The Sculptures of Patricia Zenklusen: A Dance through Life.

For the artist Patricia Zenklusen, the process of sculpting brings forth new meaning to a material that previously lived another life. Figures displaying various forms of gesture are fleshed out of cedar wood using only a chainsaw as her tool of choice. They are at once delicate as they are august. These slender figures usually stand on narrow platforms all the while performing a sort of dance or ritual of some sort, teetering carefully and rather gracefully over the limited stage they are given to perform. Along with the tenderness of their gestures are their shapes that are seemingly imposing in manner. Tall and monolithic, they point upwards appearing almost like a pillar or may also perhaps resemble a tall tree that once stood in a forest. These two sets of qualities of flow and stability find their harmony in the artist’s oeuvre. It is such a daunting feat to pull off considering the chainsaw’s nature as a tool which is quite rough to manage and industrial in terms of its capability. But nonetheless it is precisely this challenge that Patricia is very interested in working with when it comes to making her artworks.

The characters that come out of her process are borne out of intuition. The artist doesn’t necessarily have a picture in mind when starting to make a piece, they simply arrive as the works progress. At first, there is this solid and rather mute block of wood that is gradually being chipped off piece after piece. Slowly the varying shapes and the gaps in between take form. What are revealed after are dancers, acrobats, lovers and nobles doing all sorts of fantastic and playful activities. This intuitive process is somehow akin to the automatism that is very prevalent in artworks that are Surrealist in vein; wherein the narratives of the images is fleshed out without really having to expect a perceived outcome beforehand. The works are borne out of pure imagination.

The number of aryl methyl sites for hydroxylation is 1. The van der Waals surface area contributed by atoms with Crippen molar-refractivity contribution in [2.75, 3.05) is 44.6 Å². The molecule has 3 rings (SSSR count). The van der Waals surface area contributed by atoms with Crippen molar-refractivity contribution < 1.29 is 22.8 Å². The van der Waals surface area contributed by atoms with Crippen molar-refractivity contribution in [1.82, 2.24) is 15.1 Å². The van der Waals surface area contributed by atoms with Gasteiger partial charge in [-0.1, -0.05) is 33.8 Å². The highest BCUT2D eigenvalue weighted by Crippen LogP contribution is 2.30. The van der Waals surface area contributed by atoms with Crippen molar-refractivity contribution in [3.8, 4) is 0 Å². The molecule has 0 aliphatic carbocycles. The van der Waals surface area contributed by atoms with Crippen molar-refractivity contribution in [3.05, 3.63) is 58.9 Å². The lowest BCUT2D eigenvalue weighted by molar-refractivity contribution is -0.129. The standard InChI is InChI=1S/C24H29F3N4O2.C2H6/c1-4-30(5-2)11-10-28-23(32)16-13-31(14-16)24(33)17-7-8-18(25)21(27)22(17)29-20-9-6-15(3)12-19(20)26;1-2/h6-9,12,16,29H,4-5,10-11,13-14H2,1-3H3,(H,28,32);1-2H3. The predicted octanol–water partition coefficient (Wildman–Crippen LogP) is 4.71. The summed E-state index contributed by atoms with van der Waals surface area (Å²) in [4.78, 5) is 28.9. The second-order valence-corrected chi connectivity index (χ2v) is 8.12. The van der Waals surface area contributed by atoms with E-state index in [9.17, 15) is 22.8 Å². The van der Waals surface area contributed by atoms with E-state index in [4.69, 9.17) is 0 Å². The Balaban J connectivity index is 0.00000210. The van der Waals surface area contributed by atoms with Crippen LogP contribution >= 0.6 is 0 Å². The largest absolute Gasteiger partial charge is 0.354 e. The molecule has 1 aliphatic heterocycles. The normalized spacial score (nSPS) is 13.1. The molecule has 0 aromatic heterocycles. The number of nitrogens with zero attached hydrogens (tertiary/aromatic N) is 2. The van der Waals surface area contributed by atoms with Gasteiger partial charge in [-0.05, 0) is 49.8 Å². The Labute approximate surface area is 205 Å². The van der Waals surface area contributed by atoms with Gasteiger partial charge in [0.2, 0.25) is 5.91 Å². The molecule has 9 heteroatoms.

Moreover, the way that Patricia works using a chainsaw is very contrasting as to how a lumberjack would work on a log. Usually, their movements are rigid and heavy. Hers are more akin to an Abstract Expressionist creating gestures with some paint and a brush. Seeing her work her way through the material is like seeing somebody dance happily. There is a lot of swaying and flowing back and forth, steady in the tune of the buzzing of a heavy machinery.

There is a thoughtful honesty very much involved with the artist’s style. The limitations of the tool and the roughness of texture are left in the final works since she leaves them untouched by a wood file or sandpaper. They also manifest a joyful mood as they are accented by bright solid blocks of colors. What seems to emanate from Patricia Zenklusen’s sculptures is an expression of joy. They are an ode to life and creative expression. Indeed, life can be at times rough and we find ourselves balancing on top of a precarious position or role. Nevertheless, the journey is still beautiful. It all depends on how we see it. Or rather, we have to learn on how we can dance along with it in order to find happiness and contentment.

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